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Appeals court stands by ruling against Mo. breakaway entities

KANSAS CITY, Mo. (BP)–The Missouri Baptist Convention won another ruling over five breakaway entities Aug. 2 when the Missouri Court of Appeals in Kansas City denied motions for a rehearing or a transfer of the case.

After the appeals court had ruled in favor the convention in an order dated May 3, the five entities filed motions seeking a rehearing by the court or transfer of the case to the Missouri Supreme Court in Jefferson City.

In its Aug. 2 ruling, the appeals court refused to grant a rehearing of the case before the same three-judge panel or the full court en banc. The court also refused to transfer the case to the Missouri Supreme Court. The court did not comment on its reasons, but summarily denied the entities’ motions.

Michael Whitehead, the Missouri convention’s legal counsel, said the court of appeals “has heard enough of the agencies’ procedural mind games, about the convention lacking standing because it doesn’t exist.”

“As we expected, the court did not want to hear a re-hash of the arguments of April 20. The court wants the trial judge to move ahead with this case, to reach the real issue: Does MBC have the right to enforce the charter promises that MBC shall elect trustees of these agencies?”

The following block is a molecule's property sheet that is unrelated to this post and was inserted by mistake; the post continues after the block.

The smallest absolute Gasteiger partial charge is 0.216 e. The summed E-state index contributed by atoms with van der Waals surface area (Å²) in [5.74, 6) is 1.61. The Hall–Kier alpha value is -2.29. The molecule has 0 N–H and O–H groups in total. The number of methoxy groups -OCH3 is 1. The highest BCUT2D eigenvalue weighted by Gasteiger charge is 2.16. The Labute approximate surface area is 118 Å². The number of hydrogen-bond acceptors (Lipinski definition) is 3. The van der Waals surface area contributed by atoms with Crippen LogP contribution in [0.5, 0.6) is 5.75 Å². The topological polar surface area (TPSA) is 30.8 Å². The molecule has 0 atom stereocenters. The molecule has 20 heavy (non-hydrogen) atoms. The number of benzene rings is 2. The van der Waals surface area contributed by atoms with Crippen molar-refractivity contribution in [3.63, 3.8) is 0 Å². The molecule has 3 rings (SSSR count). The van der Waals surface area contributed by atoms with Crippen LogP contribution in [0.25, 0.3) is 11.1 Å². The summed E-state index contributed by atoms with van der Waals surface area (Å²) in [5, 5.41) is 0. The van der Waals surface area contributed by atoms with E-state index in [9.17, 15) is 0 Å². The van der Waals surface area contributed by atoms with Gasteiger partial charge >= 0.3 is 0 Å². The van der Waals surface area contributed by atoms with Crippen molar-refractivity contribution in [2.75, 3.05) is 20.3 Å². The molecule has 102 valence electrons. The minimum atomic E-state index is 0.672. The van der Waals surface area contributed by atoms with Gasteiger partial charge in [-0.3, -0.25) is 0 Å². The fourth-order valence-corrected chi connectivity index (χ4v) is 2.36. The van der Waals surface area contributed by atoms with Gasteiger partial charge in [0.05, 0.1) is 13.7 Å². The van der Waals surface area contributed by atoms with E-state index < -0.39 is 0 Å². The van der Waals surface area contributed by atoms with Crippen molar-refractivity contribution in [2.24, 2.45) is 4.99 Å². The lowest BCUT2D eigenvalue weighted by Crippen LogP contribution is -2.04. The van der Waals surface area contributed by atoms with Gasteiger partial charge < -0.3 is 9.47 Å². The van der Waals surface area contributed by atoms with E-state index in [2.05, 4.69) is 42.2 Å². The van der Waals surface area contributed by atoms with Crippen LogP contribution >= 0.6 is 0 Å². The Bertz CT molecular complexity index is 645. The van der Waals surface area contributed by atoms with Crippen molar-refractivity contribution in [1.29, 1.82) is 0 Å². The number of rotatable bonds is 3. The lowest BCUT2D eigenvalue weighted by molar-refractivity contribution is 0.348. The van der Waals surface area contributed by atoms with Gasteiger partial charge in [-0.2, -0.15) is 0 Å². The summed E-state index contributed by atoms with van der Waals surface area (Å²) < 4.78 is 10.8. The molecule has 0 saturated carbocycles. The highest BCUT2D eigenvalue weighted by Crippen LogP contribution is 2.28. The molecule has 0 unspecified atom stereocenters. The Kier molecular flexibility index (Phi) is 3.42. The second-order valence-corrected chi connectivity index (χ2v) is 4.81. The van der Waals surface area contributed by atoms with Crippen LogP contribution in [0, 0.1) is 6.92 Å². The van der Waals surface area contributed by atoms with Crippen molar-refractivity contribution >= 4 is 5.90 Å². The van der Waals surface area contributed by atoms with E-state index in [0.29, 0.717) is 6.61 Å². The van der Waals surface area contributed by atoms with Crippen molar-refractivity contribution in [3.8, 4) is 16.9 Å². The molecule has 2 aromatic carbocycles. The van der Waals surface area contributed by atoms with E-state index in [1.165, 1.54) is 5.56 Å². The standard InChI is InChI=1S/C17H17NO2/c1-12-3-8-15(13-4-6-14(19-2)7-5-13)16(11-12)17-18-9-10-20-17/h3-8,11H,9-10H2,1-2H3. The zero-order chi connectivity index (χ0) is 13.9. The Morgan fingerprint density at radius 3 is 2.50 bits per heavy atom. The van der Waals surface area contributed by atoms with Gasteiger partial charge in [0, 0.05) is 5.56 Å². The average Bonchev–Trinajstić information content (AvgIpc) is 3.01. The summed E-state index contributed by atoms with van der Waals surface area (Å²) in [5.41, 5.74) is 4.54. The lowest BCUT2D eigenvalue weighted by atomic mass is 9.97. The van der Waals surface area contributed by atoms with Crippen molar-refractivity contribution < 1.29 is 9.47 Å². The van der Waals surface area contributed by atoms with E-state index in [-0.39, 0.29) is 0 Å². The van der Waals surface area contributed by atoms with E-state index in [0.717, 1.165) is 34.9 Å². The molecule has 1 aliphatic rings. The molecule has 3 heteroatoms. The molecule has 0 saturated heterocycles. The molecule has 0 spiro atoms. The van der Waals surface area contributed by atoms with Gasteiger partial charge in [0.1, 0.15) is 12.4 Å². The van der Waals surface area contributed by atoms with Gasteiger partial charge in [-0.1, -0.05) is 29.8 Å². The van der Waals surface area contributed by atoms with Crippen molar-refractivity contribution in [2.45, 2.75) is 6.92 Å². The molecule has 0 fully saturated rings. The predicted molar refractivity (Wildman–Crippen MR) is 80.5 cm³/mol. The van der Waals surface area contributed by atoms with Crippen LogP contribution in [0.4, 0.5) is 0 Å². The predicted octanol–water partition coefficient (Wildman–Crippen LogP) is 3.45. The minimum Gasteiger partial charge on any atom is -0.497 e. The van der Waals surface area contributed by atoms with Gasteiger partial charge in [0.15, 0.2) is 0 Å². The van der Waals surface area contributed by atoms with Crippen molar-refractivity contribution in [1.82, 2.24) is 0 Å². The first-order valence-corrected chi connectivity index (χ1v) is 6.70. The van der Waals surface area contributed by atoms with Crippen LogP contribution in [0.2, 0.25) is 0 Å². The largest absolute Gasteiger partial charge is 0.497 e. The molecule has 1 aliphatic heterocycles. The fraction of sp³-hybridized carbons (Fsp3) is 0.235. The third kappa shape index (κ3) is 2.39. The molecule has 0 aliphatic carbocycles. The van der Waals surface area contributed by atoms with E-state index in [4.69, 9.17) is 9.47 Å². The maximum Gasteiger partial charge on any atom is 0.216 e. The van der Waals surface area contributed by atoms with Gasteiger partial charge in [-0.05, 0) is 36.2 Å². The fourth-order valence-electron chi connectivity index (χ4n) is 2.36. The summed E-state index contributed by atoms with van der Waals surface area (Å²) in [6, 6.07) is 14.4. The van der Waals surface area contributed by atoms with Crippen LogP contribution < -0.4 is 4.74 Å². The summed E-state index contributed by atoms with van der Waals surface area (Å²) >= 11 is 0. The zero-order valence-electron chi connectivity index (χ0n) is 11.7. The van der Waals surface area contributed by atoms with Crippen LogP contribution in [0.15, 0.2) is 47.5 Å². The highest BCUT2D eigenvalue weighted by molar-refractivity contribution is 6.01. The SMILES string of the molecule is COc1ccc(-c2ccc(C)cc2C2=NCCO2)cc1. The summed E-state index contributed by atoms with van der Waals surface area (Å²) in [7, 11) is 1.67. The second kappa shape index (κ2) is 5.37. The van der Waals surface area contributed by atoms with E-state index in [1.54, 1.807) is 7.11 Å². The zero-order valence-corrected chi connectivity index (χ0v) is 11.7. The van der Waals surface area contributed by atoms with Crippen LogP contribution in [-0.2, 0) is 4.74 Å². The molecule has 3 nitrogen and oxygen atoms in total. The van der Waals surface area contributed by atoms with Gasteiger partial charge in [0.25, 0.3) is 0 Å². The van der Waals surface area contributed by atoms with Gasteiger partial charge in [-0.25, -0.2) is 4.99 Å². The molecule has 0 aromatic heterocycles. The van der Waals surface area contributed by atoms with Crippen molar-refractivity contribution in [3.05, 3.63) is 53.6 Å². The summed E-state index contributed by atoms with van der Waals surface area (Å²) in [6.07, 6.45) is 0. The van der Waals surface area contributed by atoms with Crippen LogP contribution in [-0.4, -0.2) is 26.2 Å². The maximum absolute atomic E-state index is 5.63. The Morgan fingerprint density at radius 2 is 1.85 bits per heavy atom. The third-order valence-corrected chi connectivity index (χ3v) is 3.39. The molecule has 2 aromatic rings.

The breakaway entities have 15 days to file yet another motion in the Missouri Supreme Court asking that court to intervene, but history would suggest that the Supreme Court is unlikely to grant an appeal at this stage in the proceedings. “After the case has been tried, and final judgment entered, the Supreme Court may choose to review a case, but this case has not even been to trial yet,” Whitehead said. “They won’t want to hear pieces now, and then have to hear other pieces of the case after trial.

“We wish the agencies would stop dragging this out, with all their procedural motions, but history would suggest that they will continue to use every procedural delay they can,” Whitehead said. “They just don’t have much to say when it comes to the substance of the case, so they will keep trying to talk about procedural arguments to delay things. But judgment day is coming, and they will have to answer for their wrongful breakaway.”

Once the Missouri Supreme Court appeal is denied, the appeal case, MBC I, will be consolidated with the recently filed petition, MBC II, also pending in Cole County. Whitehead said some limited discovery is still underway in MBC II, including the scheduling of depositions of Jim Hill, the convention’s former executive director who now serves as executive director of the Baptist General Convention of Missouri, the competing convention which is aligned with the breakaway entities.
Reported by The Pathway, newsjournal of the Missouri Baptist Conveniton, on the Web at www.mbcpathway.com.

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